By Jamie Gumbrecht and Donna Krache, CNN
(CNN) – The movie “Won’t Back Down” squeaked into the box office Top 10 last weekend, reloading debates around the country about so-called "parent trigger" laws.
Haven't heard of them? These are laws that allow parents whose kids attend failing schools to band together and "trigger" a change - usually by gathering support from more than half the parents, then changing who's in charge.
"Won't Back Down" is a dramatic retelling of how the laws might work, a Hollywood version "inspired by actual events" that stars Academy Award nominees Viola Davis and Maggie Gyllenhaal. They play moms who overcome their own challenges to change a failing Pittsburgh school, despite pushback from union leaders and teachers. Reviews are mixed - it's gained the support of education reformer Michelle Rhee and politicians like Jeb Bush, but was panned by teachers groups. Oh, and film critics: Some lauded the acting and emotion, but more knocked it for “grossly oversimplifying” the issues, for serving as a "propaganda piece" and loading its cast of big Hollywood names with a story of “Hollywood clichés.”
The film "represents everything that’s wrong with the present way we talk about school reform – and everything we need to talk about more in the future," education advocate Sam Chaltain wrote on CNN's Schools of Thought blog.
So what do these laws and situations look like off the big screen? Here's a run-down of how parent trigger laws work, and whether they could affect your schools.
How do parent trigger laws work?
State proposals and laws vary, but in essence, if a school’s students fail to reach predetermined academic benchmarks – test scores, for example – a majority of parents could decide to dismiss some or all teachers and administrators. New staff would then be brought in or students would receive vouchers to attend other schools. Some state’s trigger proposals say parents could close schools altogether, or hand over a school’s management to a private corporation or group that would re-open it as a charter school.
Where are the parent trigger laws?
Seven states have enacted some version of the laws: California, Connecticut, Indiana, Louisiana, Mississippi, Ohio and Texas. In Pennsylvania, where "Won't Back Down" was based, a majority of parents and teachers must sign a petition to change a school into a charter, the Pittsburgh Post-Gazette reported. A parent trigger law was proposed in Pennsylvania last year.
As of June 2012, more than 20 states have considered parent trigger legislation, according to the National Conference of State Legislatures. A trigger law narrowly failed in Florida earlier this year, and the legislature is expected to take it up again.
Why do people want them? Or not?
Proponents of parent trigger laws say that they empower parents, especially those with students in low-performing schools. Often, they say, those parents lack means to get their kids into better public or private schools, and parent-trigger laws give parents and option few currently have.
Parent trigger opponents often argue that parents aren’t in the best position to decide education policy. They maintain that it’s easy to get parent signatures on a petition, but parents might not agree about what to do with the school afterward, nor help it go through the transformation they triggered.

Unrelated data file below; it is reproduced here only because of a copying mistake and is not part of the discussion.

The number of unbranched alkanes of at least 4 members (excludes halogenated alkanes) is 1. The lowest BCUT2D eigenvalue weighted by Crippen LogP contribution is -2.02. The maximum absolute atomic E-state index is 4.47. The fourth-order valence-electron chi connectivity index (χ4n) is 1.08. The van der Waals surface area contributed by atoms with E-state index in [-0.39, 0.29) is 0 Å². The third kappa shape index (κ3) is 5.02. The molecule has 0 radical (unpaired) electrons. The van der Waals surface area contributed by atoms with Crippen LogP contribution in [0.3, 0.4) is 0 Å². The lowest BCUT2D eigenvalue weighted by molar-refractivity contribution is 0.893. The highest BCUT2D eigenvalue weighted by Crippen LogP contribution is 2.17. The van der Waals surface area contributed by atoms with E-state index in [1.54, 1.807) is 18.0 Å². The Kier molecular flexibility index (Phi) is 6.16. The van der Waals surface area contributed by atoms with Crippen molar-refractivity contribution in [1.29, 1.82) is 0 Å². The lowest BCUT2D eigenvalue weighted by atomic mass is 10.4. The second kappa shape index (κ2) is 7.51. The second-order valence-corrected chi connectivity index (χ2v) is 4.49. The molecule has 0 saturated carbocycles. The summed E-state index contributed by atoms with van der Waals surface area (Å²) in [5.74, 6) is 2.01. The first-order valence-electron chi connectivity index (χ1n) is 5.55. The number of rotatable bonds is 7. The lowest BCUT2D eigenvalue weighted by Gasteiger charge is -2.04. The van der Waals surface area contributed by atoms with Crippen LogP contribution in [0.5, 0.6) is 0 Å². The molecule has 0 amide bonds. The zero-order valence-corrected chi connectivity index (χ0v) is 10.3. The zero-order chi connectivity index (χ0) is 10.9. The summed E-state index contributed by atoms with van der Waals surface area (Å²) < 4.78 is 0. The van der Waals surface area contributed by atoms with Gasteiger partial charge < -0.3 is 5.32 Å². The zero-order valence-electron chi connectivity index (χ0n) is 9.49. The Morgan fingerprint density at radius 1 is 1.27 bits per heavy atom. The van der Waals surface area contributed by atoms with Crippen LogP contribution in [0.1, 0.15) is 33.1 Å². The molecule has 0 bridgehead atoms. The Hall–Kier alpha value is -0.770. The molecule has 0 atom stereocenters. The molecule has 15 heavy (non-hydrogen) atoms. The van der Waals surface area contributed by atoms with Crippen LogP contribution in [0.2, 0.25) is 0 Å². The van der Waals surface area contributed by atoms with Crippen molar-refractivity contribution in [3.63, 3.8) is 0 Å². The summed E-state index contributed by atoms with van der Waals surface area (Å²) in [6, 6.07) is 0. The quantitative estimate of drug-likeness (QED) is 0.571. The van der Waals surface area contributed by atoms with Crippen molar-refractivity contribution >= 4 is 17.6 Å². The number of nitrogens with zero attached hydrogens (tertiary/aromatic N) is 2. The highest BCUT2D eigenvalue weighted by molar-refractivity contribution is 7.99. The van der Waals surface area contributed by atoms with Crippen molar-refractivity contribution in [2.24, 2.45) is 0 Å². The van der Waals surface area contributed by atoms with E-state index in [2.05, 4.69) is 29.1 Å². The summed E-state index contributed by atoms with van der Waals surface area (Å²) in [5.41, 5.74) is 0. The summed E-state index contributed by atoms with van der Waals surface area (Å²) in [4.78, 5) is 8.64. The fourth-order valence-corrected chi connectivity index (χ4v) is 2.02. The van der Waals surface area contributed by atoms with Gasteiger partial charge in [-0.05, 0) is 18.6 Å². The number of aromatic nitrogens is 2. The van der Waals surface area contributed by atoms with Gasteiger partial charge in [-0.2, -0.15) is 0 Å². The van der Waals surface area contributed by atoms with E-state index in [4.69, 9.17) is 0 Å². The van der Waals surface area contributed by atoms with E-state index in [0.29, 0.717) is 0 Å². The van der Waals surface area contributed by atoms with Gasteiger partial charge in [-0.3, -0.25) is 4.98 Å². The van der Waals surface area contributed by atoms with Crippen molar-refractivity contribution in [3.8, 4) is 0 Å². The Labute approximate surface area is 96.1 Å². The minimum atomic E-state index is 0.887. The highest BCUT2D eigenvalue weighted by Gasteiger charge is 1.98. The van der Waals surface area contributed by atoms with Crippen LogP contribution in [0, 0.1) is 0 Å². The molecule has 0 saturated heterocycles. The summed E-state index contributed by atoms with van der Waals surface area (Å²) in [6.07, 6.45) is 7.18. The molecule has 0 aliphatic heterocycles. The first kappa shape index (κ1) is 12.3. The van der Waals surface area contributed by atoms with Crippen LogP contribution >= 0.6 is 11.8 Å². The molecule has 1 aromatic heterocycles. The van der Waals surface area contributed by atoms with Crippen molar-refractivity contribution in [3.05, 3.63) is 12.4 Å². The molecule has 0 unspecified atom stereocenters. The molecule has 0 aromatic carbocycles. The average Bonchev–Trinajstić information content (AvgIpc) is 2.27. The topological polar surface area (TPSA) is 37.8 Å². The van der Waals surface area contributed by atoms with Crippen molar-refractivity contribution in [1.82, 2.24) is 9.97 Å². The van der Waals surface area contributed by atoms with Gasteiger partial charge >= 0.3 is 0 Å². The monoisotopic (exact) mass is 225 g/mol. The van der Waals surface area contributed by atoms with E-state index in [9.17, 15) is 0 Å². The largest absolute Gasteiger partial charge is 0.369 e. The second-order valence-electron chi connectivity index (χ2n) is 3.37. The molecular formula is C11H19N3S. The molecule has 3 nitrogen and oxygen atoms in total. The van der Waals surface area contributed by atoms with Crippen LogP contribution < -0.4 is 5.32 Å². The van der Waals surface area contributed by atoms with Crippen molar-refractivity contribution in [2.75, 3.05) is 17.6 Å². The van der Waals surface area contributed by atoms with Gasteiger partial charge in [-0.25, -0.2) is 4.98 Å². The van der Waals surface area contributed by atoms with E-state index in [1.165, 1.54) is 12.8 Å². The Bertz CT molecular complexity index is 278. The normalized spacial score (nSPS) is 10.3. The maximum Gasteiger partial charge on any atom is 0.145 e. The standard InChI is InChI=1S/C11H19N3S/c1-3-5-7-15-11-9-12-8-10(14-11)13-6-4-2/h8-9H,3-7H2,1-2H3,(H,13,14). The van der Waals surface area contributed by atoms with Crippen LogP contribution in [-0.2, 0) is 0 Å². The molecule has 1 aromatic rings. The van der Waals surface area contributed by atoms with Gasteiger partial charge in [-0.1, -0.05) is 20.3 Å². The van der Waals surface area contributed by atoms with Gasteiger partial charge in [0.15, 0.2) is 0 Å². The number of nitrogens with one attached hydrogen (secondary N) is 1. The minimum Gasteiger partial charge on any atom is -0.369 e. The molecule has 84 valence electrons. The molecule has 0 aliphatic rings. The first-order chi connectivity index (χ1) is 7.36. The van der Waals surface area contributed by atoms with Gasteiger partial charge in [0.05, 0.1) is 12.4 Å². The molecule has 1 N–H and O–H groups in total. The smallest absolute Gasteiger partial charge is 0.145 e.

Others argue that parent trigger laws hand public schools to for-profit management groups that will run them as charter schools, "privatizing taxpayer buildings," Republican Florida state Sen. Nancy Detert said of that state's last trigger proposal in the Orlando Sentinel.
Who's for parent trigger laws?
In January, 2010, California became the first state to pass a parent trigger law. The force behind it was the non-profit Parent Revolution, which was first led by a charter school operator. The group promises on its website: “Organize half the parents at your children's failing school to demand change, and we will stand with you and empower you to fight for the great school your children deserve.” The group is funded by several high-profile philanthropic organizations, including the Broad Foundation, the Walton Family Foundation and the Bill and Melinda Gates Foundation.
"Won't Back Down" was produced by Walden Media, which is owned by billionaire Philip Anschutz, who supports charter schools. Walden Media also produced the pro-charter school documentary "Waiting for Superman." (It's not all education policy movies - Walden co-produced "The Chronicles of Narnia: The Lion, the Witch, and the Wardrobe," too.)
Michigan's legislature is currently considering a trigger law that could affect schools performing in the bottom 5% in the state, Mlive.com reported.
“This parent trigger gives families leverage where they do not otherwise have it by increasing pressure on districts and others in charge of failing schools," Republican state Sen. Dave Robertson said last month.
Who's against the laws?
American Federation of Teachers President Randi Weingarten wrote a letter to criticize the film after it screened at the Republican National Convention. (It's screened at the Democrats' convention, too.) She argued that the laws don't empower parents and teachers, but rather, companies that run charter schools.
"Real parent engagement means establishing meaningful ways for parents to be real partners in their children’s public education from the beginning — not just when a school is failing," she wrote.
Support isn't always along party lines. In some states, a mix of Democrats and Republicans have supported or criticized the proposals. In Florida, the Parent Teacher Association and League of Women Voters also came out against it. In New York, the Coalition for Educational Justice stands against it, too.
The union-backed nonprofit Parents Across America has been a vocal opponent, too: "Power and money are being harnessed to push a fad with no track record, in pursuit of dubious turnaround strategies, like charter schools," founder Caroline Grannan wrote in The New York Times.
Have parents taken over any schools?
In California, the first state to adopt the law, the trigger law has been applied twice.
Last year, more than 60% of parents at McKinley Elementary School in Compton, California, signed a petition demanding it be converted to a charter school because a majority of students did not meet state standards in math and reading. The school challenged the petition, saying that many signatures were not valid. A bitter court battle ensued, with the California Federation of Teachers calling the trigger law “lynch mob” legislation. In the end, the trigger wasn't enacted and the charter school operator designated to take over the school opened a campus nearby.
A majority of parents at Desert Trails Elementary School in Adelanto, California, signed a petition demanding sweeping changes to the failing school, last year, too. The decision has been stuck in courts, according to the Los Angeles Times.